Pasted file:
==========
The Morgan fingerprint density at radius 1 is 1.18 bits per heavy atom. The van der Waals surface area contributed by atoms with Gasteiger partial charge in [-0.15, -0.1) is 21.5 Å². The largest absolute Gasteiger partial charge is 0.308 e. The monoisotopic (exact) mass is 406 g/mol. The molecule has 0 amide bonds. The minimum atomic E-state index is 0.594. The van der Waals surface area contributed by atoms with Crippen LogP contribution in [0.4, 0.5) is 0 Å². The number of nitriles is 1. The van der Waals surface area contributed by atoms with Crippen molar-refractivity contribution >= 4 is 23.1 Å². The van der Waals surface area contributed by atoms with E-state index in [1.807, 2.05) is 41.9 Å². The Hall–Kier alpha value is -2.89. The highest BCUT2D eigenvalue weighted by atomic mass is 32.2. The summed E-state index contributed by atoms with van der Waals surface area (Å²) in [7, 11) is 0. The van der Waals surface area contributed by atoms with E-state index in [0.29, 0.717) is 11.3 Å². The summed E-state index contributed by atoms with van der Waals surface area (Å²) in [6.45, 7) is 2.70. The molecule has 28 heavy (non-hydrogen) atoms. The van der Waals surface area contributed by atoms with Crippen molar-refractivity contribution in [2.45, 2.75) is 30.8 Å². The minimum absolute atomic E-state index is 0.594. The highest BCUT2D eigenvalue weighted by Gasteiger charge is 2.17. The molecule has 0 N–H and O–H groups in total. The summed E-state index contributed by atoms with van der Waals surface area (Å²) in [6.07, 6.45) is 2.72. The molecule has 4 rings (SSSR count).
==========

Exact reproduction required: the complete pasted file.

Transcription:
The Morgan fingerprint density at radius 1 is 1.18 bits per heavy atom. The van der Waals surface area contributed by atoms with Gasteiger partial charge in [-0.15, -0.1) is 21.5 Å². The largest absolute Gasteiger partial charge is 0.308 e. The monoisotopic (exact) mass is 406 g/mol. The molecule has 0 amide bonds. The minimum atomic E-state index is 0.594. The van der Waals surface area contributed by atoms with Crippen LogP contribution in [0.4, 0.5) is 0 Å². The number of nitriles is 1. The van der Waals surface area contributed by atoms with Crippen molar-refractivity contribution >= 4 is 23.1 Å². The van der Waals surface area contributed by atoms with E-state index in [1.807, 2.05) is 41.9 Å². The Hall–Kier alpha value is -2.89. The highest BCUT2D eigenvalue weighted by atomic mass is 32.2. The summed E-state index contributed by atoms with van der Waals surface area (Å²) in [7, 11) is 0. The van der Waals surface area contributed by atoms with E-state index in [0.29, 0.717) is 11.3 Å². The summed E-state index contributed by atoms with van der Waals surface area (Å²) in [6.45, 7) is 2.70. The molecule has 28 heavy (non-hydrogen) atoms. The van der Waals surface area contributed by atoms with Crippen molar-refractivity contribution in [2.45, 2.75) is 30.8 Å². The minimum absolute atomic E-state index is 0.594. The highest BCUT2D eigenvalue weighted by Gasteiger charge is 2.17. The molecule has 0 N–H and O–H groups in total. The summed E-state index contributed by atoms with van der Waals surface area (Å²) in [6.07, 6.45) is 2.72. The molecule has 4 rings (SSSR count).